It’s been trendy for years for researchers to run brain scans on the religious and the irreligious, searching for signs that the supernatural is only in our heads. A study published this week in Proceedings of the National Academy of Sciences offers the latest look at the relationship between brain functioning and religious attitudes.
None of the results are mystifying, nor do the results as a whole affirm or deny the validity of religion.
In a two-part study, participants—both believers and nonbelievers—were first exposed to “a range or spectrum of religious beliefs relating to God’s perceived involvement in this world, God’s perceived emotion, and personal experiences as opposed to abstract doctrine.” In the second part, the participants heard “religious statements reflecting those beliefs.” An fMRI scanner recorded brain activity as they heard and considered the ideas.
The scans revealed that participants “fell back on higher thought patterns” when reacting to and considering the statements given them. A certain aspect of the brain consistently “lit up” when participants were presented with a “detached” God, but individuals’ brains varied significantly when considering an involved God. For example, when read statements contradicting their own religious beliefs, some participants’ brains showed disgust, while others’ showed conflict.
Some results were unsurprising. Statements about God’s love stimulated brain regions associated with positive feelings. Statements of religious doctrine affected the part of the brain that deals with abstractness. Statements about religious experience stirred brain regions associated with memory retrieval.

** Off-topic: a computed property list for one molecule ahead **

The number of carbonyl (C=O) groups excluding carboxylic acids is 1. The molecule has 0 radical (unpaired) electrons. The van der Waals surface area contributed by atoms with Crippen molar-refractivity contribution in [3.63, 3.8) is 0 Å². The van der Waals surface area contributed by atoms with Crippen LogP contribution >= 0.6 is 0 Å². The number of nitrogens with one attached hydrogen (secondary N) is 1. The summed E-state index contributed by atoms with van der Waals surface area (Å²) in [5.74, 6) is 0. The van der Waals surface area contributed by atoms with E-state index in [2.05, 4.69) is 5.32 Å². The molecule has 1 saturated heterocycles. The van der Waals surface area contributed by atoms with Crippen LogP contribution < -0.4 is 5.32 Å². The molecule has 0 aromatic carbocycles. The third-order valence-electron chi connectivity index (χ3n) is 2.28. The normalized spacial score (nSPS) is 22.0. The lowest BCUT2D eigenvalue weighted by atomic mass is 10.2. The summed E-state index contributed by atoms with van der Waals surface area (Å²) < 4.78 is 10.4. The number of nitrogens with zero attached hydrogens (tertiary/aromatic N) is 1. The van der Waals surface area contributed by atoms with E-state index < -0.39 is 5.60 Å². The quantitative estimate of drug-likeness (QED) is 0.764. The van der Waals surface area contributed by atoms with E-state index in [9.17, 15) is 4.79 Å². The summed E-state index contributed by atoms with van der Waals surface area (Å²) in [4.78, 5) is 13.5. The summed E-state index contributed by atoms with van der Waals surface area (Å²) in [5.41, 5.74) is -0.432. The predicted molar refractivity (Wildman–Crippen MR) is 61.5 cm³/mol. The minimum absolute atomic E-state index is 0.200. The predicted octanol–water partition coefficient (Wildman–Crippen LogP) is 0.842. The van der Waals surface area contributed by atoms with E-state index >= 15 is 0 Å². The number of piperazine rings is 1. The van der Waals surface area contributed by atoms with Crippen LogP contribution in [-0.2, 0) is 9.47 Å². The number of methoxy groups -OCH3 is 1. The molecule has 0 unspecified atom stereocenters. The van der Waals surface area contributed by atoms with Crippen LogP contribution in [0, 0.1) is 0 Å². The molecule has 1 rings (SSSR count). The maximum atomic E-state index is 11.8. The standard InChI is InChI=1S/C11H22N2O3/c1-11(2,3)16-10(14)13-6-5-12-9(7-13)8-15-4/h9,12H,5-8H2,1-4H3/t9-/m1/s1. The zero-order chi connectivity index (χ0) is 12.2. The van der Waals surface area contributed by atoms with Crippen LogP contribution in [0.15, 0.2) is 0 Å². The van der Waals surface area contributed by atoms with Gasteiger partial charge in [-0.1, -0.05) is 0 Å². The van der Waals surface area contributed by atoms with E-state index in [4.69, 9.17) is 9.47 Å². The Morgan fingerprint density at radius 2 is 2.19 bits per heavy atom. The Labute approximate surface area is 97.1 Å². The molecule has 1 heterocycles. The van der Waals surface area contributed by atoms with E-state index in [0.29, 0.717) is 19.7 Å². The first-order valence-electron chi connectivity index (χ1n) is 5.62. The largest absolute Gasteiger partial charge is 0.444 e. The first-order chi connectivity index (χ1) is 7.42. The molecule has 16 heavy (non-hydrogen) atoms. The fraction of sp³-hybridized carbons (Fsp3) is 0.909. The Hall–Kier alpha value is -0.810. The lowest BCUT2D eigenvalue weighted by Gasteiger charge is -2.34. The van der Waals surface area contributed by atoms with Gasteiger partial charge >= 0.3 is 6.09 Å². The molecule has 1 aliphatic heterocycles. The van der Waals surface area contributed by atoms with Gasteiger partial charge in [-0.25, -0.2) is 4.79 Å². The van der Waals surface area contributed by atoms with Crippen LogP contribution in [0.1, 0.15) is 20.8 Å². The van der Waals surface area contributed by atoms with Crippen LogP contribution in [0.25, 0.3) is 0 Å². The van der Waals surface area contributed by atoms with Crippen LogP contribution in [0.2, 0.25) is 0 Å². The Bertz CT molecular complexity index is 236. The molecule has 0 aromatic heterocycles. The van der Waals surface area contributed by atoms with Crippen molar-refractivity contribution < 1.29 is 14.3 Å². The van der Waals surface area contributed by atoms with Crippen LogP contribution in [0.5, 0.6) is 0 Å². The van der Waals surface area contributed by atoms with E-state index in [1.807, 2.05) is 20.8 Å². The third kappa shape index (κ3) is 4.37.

None of the results are mystifying, nor do the results as a whole affirm or deny the validity of religion. In fact, if we were to proclaim that the disparate results supported the reality of the supernatural, the irreligious would have a field day attacking us! But read how cognitive neuroscientist Jordan Grafman interpreted the results: “[It] suggests that religion is not a special case of a belief system, but evolved along with other belief and social cognitive abilities.” Grafman hopes future studies will look at non-Western religions so “we can better define why those brain areas evolved in humans.”
Talk about proving one’s presuppositions, since many evolutionists already believe religion is the product of evolution! A much more reasonable view is that God created various parts of the brain to process different types of information and emotions, and all people have similarities and differences in thought patterns and mental reactions. Statements about religion clearly trigger various areas of the brain; the same would probably be true of any complex topic that involves both abstract ideas and personal emotions.
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